19 April 2019
New potential drug targets for malaria
Published online 3 August 2014
A host of enzymes essential for the survival of the malaria parasite and its reproduction suggest the potential of new drugs to stop transmission of the deadly disease.
An international research team has identified a host of enzymes that play vital roles in malaria parasite development inside mosquitoes.
The researchers claim that the enzymes they pinned down, known as protein phosphatases, could act as potential targets for developing new drugs and vaccines against the parasite’s growth in mosquitoes, limiting transmission to humans1.
Malaria infects millions of people every year and is a leading cause of death in many developing countries. The parasite grows and reproduces inside the mosquito’s gut, before migrating to its salivary gland. An infected mosquito’s bite transmits the parasites to humans, where they multiply in the liver then invade red blood cells.
Through genome-wide functional analyses, the researchers revealed that Plasmodium berghei, which causes malaria in mice, employs 30 protein phosphatase enzymes to grow and develop in the host body.
To pinpoint the exact roles of protein phosphatase enzymes, the researchers created mutant mice-specific malaria parasites by deleting genes that encode protein phosphatases. Out of 30 protein phosphatase genes, 16 were found to be essential for the parasite’s survival.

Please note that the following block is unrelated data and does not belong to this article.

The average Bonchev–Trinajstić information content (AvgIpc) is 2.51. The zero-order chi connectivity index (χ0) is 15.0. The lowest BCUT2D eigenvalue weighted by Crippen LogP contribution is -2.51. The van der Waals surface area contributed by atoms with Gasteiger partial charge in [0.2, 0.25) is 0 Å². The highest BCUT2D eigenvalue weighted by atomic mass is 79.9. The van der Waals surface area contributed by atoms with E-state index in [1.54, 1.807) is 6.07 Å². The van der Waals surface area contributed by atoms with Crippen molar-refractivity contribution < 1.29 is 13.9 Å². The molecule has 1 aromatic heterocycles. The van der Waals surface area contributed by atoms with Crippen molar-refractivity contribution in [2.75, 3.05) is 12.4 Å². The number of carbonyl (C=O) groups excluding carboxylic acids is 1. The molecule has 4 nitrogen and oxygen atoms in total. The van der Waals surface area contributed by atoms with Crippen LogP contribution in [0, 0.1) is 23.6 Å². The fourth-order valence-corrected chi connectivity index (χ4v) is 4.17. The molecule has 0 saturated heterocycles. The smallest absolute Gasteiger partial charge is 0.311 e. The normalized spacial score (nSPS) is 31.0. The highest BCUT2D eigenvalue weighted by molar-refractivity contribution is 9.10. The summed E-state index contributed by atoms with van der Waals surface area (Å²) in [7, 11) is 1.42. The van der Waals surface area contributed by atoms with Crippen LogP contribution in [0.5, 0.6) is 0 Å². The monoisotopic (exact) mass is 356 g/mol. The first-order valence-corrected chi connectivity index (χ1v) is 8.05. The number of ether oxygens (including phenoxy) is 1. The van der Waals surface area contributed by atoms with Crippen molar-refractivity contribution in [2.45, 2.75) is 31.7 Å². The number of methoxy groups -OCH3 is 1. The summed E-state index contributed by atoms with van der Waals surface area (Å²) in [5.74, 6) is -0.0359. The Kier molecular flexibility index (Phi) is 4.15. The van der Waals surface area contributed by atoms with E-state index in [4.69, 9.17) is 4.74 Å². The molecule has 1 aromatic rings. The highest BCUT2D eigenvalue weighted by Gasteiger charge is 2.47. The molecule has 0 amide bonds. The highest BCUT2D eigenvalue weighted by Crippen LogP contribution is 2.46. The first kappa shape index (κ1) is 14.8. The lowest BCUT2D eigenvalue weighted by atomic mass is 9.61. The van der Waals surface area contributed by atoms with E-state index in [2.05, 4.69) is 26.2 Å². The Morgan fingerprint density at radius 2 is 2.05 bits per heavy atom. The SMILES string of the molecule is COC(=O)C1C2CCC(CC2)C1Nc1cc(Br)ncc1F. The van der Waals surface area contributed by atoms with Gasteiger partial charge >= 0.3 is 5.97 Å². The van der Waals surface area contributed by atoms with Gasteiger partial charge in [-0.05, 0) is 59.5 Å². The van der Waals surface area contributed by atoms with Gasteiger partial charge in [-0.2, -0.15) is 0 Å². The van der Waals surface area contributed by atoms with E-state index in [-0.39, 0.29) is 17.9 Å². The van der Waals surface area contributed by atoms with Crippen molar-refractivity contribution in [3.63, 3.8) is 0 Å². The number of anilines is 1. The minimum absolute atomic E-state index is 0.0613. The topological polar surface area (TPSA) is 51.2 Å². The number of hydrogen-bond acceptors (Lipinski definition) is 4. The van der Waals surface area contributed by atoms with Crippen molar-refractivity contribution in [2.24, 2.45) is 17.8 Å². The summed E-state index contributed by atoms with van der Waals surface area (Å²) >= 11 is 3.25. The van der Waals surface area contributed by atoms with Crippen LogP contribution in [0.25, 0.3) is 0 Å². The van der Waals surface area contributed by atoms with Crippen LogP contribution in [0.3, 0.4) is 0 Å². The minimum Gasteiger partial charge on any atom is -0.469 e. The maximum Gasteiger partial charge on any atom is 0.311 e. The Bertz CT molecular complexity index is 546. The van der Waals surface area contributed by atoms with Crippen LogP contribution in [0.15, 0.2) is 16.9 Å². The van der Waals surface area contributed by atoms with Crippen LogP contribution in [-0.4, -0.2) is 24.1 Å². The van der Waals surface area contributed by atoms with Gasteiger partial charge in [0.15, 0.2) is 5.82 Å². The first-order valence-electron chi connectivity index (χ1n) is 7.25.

“Nearly half of the 30 protein phosphatase genes are crucial for survival of the malaria parasites and hence, in theory, could be evaluated for their suitability as bona-fide drug targets for developing phosphatase inhibitors as new drugs,” adds Arnab Pain from King Abdullah University of Science and Technology (KAUST), Saudi Arabia, who collaborated on the research.
When the researchers infected Anopheles stephensi mosquitoes with the mutant parasites, they found that the deletion of six genes significantly disrupted the normal sexual development of the malaria parasite, which could be further targets to stop parasite transmission, suggests lead researcher Rita Tewari from the University of Nottingham, UK.
The scientists say that the findings may be extended to malaria parasites that infect humans, as many of the genes share a similar homology.
This could help develop drugs that disrupt the parasite’s sexual development in the mosquito gut, thus preventing transmission to humans, says Scott Nelson from Iowa State University, USA, who is not involved with the research. As deletion of nearly half the protein phosphatase genes has no effect, they can be eliminated from consideration as potential therapeutic targets, thereby speeding up the drug discovery as having specific targets to work with.
“The protein phosphatases are currently under investigation as therapeutic targets in a number of human diseases, including cancer, and a similar strategy can be applied to malaria,” says David Guttery, now at University of Leicester, UK, and first author of the study.
Guttery, D. S. et al. Genome-wide functional analysis of Plasmodium protein phosphatases reveals key regulators of parasite development and differentiation. Cell Host Microbe 16, 128–140 (2014).